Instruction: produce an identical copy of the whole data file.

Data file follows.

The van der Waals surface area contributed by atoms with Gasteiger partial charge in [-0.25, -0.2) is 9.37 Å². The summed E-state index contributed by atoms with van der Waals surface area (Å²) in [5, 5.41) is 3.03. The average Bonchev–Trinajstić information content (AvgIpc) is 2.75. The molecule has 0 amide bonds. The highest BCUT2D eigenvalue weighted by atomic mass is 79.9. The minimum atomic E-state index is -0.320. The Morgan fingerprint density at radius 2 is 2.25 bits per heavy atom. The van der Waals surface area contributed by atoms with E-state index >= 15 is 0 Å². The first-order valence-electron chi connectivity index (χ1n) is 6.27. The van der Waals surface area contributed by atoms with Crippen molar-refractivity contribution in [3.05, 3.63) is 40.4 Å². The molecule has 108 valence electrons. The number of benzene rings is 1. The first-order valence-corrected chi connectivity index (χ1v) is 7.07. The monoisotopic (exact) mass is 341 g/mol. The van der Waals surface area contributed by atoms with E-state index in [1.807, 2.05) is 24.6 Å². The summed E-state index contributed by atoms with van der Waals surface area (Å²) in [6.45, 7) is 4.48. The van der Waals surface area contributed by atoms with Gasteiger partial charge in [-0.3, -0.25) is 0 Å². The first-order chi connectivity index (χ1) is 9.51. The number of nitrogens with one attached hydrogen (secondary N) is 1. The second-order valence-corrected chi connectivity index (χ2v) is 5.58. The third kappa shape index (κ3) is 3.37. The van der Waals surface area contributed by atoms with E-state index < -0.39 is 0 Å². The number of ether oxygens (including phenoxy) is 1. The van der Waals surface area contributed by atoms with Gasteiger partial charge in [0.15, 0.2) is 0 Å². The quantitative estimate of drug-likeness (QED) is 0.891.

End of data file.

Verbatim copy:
The van der Waals surface area contributed by atoms with Gasteiger partial charge in [-0.25, -0.2) is 9.37 Å². The summed E-state index contributed by atoms with van der Waals surface area (Å²) in [5, 5.41) is 3.03. The average Bonchev–Trinajstić information content (AvgIpc) is 2.75. The molecule has 0 amide bonds. The highest BCUT2D eigenvalue weighted by atomic mass is 79.9. The minimum atomic E-state index is -0.320. The Morgan fingerprint density at radius 2 is 2.25 bits per heavy atom. The van der Waals surface area contributed by atoms with E-state index >= 15 is 0 Å². The first-order valence-electron chi connectivity index (χ1n) is 6.27. The van der Waals surface area contributed by atoms with Crippen molar-refractivity contribution in [3.05, 3.63) is 40.4 Å². The molecule has 108 valence electrons. The number of benzene rings is 1. The first-order valence-corrected chi connectivity index (χ1v) is 7.07. The monoisotopic (exact) mass is 341 g/mol. The van der Waals surface area contributed by atoms with E-state index in [1.807, 2.05) is 24.6 Å². The summed E-state index contributed by atoms with van der Waals surface area (Å²) in [6.45, 7) is 4.48. The van der Waals surface area contributed by atoms with Gasteiger partial charge in [-0.3, -0.25) is 0 Å². The first-order chi connectivity index (χ1) is 9.51. The number of nitrogens with one attached hydrogen (secondary N) is 1. The second-order valence-corrected chi connectivity index (χ2v) is 5.58. The third kappa shape index (κ3) is 3.37. The van der Waals surface area contributed by atoms with E-state index < -0.39 is 0 Å². The number of ether oxygens (including phenoxy) is 1. The van der Waals surface area contributed by atoms with Gasteiger partial charge in [0.15, 0.2) is 0 Å². The quantitative estimate of drug-likeness (QED) is 0.891.